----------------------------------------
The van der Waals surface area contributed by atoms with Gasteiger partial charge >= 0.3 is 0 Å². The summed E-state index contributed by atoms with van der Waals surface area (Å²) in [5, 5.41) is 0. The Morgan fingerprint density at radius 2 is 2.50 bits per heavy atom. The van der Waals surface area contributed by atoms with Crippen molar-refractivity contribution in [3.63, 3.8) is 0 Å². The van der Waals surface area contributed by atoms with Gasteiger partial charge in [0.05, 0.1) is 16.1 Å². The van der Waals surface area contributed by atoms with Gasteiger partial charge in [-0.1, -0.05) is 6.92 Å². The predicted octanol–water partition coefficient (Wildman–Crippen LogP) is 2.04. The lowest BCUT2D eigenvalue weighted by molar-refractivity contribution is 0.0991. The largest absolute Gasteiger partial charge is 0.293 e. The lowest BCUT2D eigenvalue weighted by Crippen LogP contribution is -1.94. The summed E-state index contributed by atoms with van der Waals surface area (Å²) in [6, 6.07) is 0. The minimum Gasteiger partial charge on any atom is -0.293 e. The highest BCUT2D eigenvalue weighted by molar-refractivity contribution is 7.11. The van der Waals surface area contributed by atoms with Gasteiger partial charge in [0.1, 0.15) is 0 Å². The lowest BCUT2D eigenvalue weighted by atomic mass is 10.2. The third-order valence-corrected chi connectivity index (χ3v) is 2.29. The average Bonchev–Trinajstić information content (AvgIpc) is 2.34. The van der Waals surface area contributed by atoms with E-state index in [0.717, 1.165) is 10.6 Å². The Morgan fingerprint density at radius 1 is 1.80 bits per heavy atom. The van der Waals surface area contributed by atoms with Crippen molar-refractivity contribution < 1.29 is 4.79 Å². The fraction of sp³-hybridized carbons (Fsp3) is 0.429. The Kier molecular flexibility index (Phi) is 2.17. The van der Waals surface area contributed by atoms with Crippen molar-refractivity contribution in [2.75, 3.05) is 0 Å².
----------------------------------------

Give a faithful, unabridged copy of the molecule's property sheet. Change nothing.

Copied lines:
The van der Waals surface area contributed by atoms with Gasteiger partial charge >= 0.3 is 0 Å². The summed E-state index contributed by atoms with van der Waals surface area (Å²) in [5, 5.41) is 0. The Morgan fingerprint density at radius 2 is 2.50 bits per heavy atom. The van der Waals surface area contributed by atoms with Crippen molar-refractivity contribution in [3.63, 3.8) is 0 Å². The van der Waals surface area contributed by atoms with Gasteiger partial charge in [0.05, 0.1) is 16.1 Å². The van der Waals surface area contributed by atoms with Gasteiger partial charge in [-0.1, -0.05) is 6.92 Å². The predicted octanol–water partition coefficient (Wildman–Crippen LogP) is 2.04. The lowest BCUT2D eigenvalue weighted by molar-refractivity contribution is 0.0991. The largest absolute Gasteiger partial charge is 0.293 e. The lowest BCUT2D eigenvalue weighted by Crippen LogP contribution is -1.94. The summed E-state index contributed by atoms with van der Waals surface area (Å²) in [6, 6.07) is 0. The minimum Gasteiger partial charge on any atom is -0.293 e. The highest BCUT2D eigenvalue weighted by molar-refractivity contribution is 7.11. The van der Waals surface area contributed by atoms with Gasteiger partial charge in [0.1, 0.15) is 0 Å². The lowest BCUT2D eigenvalue weighted by atomic mass is 10.2. The third-order valence-corrected chi connectivity index (χ3v) is 2.29. The average Bonchev–Trinajstić information content (AvgIpc) is 2.34. The van der Waals surface area contributed by atoms with E-state index in [0.717, 1.165) is 10.6 Å². The Morgan fingerprint density at radius 1 is 1.80 bits per heavy atom. The van der Waals surface area contributed by atoms with Crippen molar-refractivity contribution < 1.29 is 4.79 Å². The fraction of sp³-hybridized carbons (Fsp3) is 0.429. The Kier molecular flexibility index (Phi) is 2.17. The van der Waals surface area contributed by atoms with Crippen molar-refractivity contribution in [2.75, 3.05) is 0 Å².